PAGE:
datetimeoffset Uniqueness

March 9, 2021

Datetimeoffset is an interesting data type, because there are multiple ways to represent the same value. And I don’t mean like using a string to store “1” and “1.0”, I mean the fact that I might have inserted a value in one time zone, but need to be query it in a different one.

Insert in one time zone, query in another

Notice that I inserted a value in the time zone UTC+10:30, and queried it back in UTC+11, and the value that it gave me in the results is in UTC+10:30. Clearly the system knows that the value in the table was stored in UTC+10:30, and would store something different if I had told it to insert the value in UTC+11 (feel free to try it and see that it’ll return the same value that you inserted, whichever time zone your WHERE clause value is in).

Sort order understands this too. If I insert other rows, it knows what order they are actually in, regardless of where in the world those times happen.

As weird as it looks, this is in chronological order

And as I have a unique index on this, it won’t let me insert 00:30 in UTC+11, because 00:00 in UTC+10:30 is already there. It tells me “Msg 2627, Level 14, State 1, Line 19. Violation of PRIMARY KEY constraint ‘pkTimesOffset’. Cannot insert duplicate key in object ‘dbo.TimesOffsets’. The duplicate key value is (2021-01-01 00:30:00.0000000 +11:00).”

Errors if I try to insert the same time but translated to a different time zone

I’m okay with this. They are definitely the same value, even if they are written differently. The same thing happens with strings in different collations, because they sort to the same value. Müller and Mueller will clash in a table with a German PhoneBook collation (and yes, that’s what the German collations are called, complete with a capital ‘B’ in the middle of ‘PhoneBook’).

So you see, the time zone thing isn’t about whether they are actually identical or not. It’s about whether they are considered the same based on the things that the SQL engine uses to consider them equal. When you’re dealing with data that is case-insensitive, it will consider that ‘FARLEY’ and ‘Farley’ are the same, and complain if I’m trying to have both those values in a unique index.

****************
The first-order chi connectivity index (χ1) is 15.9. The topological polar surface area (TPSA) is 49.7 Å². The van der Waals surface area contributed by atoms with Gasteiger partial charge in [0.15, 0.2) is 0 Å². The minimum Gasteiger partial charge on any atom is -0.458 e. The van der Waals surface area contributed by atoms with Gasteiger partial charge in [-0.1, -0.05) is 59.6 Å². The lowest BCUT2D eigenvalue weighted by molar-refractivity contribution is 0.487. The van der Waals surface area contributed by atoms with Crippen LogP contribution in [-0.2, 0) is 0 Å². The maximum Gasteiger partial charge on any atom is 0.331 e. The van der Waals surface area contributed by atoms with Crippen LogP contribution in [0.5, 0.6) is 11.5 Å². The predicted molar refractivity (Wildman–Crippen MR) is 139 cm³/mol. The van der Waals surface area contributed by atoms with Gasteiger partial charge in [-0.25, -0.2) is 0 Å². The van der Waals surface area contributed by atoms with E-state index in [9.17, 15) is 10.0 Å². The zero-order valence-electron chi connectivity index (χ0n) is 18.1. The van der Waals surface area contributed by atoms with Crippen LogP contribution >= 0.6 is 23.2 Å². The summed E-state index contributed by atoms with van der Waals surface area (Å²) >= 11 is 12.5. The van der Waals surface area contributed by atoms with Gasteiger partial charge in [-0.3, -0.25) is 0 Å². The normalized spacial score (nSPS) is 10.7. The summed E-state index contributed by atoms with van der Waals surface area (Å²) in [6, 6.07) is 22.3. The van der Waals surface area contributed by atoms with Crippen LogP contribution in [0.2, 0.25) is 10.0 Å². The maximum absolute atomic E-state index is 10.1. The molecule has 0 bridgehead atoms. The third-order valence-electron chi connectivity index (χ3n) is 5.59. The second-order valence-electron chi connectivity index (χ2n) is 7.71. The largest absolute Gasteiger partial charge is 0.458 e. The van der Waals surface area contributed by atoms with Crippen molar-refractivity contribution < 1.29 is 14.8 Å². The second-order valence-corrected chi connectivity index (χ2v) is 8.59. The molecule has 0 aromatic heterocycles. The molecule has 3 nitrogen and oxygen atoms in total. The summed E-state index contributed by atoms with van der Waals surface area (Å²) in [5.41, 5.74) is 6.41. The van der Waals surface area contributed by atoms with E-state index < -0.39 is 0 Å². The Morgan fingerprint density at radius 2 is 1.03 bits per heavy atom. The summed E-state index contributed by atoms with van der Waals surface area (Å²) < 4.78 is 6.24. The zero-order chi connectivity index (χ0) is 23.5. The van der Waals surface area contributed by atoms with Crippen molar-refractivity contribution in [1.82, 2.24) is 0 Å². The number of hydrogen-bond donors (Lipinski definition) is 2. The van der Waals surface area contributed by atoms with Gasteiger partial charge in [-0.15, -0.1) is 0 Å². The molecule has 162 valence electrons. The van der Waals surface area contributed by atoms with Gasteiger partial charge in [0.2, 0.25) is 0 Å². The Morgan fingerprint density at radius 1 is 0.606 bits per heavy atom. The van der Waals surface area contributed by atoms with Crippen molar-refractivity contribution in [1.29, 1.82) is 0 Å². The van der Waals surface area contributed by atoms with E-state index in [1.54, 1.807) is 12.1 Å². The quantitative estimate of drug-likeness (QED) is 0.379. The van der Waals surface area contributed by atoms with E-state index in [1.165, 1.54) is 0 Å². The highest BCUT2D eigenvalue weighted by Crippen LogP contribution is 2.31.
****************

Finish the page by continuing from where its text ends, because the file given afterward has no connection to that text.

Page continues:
And for a fun trick, let’s consider what happens with GROUP BY or DISTINCT.

For this, I’m going to first recreate those tables with non-unique indexes. Still using indexes, just non-unique ones.

And the results show different values according to whether we sort the data ascending or descending.

Different order, different results

All those times someone told you the order of the data didn’t affect what the results were, just what order they were in… yeah.

And if I run the script again but insert the rows in the opposite order…

Same, but different

You see, the rows are in the table in the order they were inserted. And when we are moving through the index either forwards or backwards, we’re coming across values, and the version of the value is the one that gets seen first. If it moves through it forwards, it’ll (probably) come across the first row that was inserted first. If it moves through it backwards, it’ll (probably) come across the last row first. I say ‘probably’, because there are times that it won’t quite work like this. Parallelism could make this be different. There may have been index rebuilds, or page splits, or the execution plan might decide to do run things differently.

But the idea is there – those two values are the same, even though they’re not.

This post fits into T-SQL Tuesday, hosted this month by Brent Ozar (@brento) on the topic of data types.

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